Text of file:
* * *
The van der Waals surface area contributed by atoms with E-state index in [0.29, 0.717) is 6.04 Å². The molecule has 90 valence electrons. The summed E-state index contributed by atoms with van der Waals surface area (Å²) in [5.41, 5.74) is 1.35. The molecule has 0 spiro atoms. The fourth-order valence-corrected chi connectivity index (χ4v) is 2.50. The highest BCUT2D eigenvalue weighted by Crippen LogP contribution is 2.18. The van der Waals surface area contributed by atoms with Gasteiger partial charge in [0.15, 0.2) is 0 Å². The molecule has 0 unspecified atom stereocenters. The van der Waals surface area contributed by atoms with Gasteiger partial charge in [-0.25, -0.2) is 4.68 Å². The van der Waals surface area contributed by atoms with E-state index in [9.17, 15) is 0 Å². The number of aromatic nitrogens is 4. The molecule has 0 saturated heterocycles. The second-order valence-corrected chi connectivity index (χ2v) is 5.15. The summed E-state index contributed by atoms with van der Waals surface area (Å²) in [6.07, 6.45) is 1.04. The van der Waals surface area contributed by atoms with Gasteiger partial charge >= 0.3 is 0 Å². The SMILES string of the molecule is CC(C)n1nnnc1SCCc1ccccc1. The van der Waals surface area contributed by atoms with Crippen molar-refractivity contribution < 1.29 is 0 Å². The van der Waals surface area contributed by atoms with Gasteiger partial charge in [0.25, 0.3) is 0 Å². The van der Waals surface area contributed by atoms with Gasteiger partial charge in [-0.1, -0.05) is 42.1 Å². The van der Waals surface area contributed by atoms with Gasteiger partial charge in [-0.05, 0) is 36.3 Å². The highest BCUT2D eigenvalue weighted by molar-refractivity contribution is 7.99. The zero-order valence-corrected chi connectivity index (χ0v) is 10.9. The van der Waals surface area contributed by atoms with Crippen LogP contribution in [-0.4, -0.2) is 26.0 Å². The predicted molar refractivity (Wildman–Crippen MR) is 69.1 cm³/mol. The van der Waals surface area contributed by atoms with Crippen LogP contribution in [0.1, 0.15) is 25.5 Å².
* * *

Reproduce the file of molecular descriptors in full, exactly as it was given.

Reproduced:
The van der Waals surface area contributed by atoms with E-state index in [0.29, 0.717) is 6.04 Å². The molecule has 90 valence electrons. The summed E-state index contributed by atoms with van der Waals surface area (Å²) in [5.41, 5.74) is 1.35. The molecule has 0 spiro atoms. The fourth-order valence-corrected chi connectivity index (χ4v) is 2.50. The highest BCUT2D eigenvalue weighted by Crippen LogP contribution is 2.18. The van der Waals surface area contributed by atoms with Gasteiger partial charge in [0.15, 0.2) is 0 Å². The molecule has 0 unspecified atom stereocenters. The van der Waals surface area contributed by atoms with Gasteiger partial charge in [-0.25, -0.2) is 4.68 Å². The van der Waals surface area contributed by atoms with E-state index in [9.17, 15) is 0 Å². The number of aromatic nitrogens is 4. The molecule has 0 saturated heterocycles. The second-order valence-corrected chi connectivity index (χ2v) is 5.15. The summed E-state index contributed by atoms with van der Waals surface area (Å²) in [6.07, 6.45) is 1.04. The van der Waals surface area contributed by atoms with Gasteiger partial charge >= 0.3 is 0 Å². The SMILES string of the molecule is CC(C)n1nnnc1SCCc1ccccc1. The van der Waals surface area contributed by atoms with Crippen molar-refractivity contribution < 1.29 is 0 Å². The van der Waals surface area contributed by atoms with Gasteiger partial charge in [0.25, 0.3) is 0 Å². The van der Waals surface area contributed by atoms with Gasteiger partial charge in [-0.1, -0.05) is 42.1 Å². The van der Waals surface area contributed by atoms with Gasteiger partial charge in [-0.05, 0) is 36.3 Å². The highest BCUT2D eigenvalue weighted by molar-refractivity contribution is 7.99. The zero-order valence-corrected chi connectivity index (χ0v) is 10.9. The van der Waals surface area contributed by atoms with Crippen LogP contribution in [-0.4, -0.2) is 26.0 Å². The predicted molar refractivity (Wildman–Crippen MR) is 69.1 cm³/mol. The van der Waals surface area contributed by atoms with Crippen LogP contribution in [0.1, 0.15) is 25.5 Å².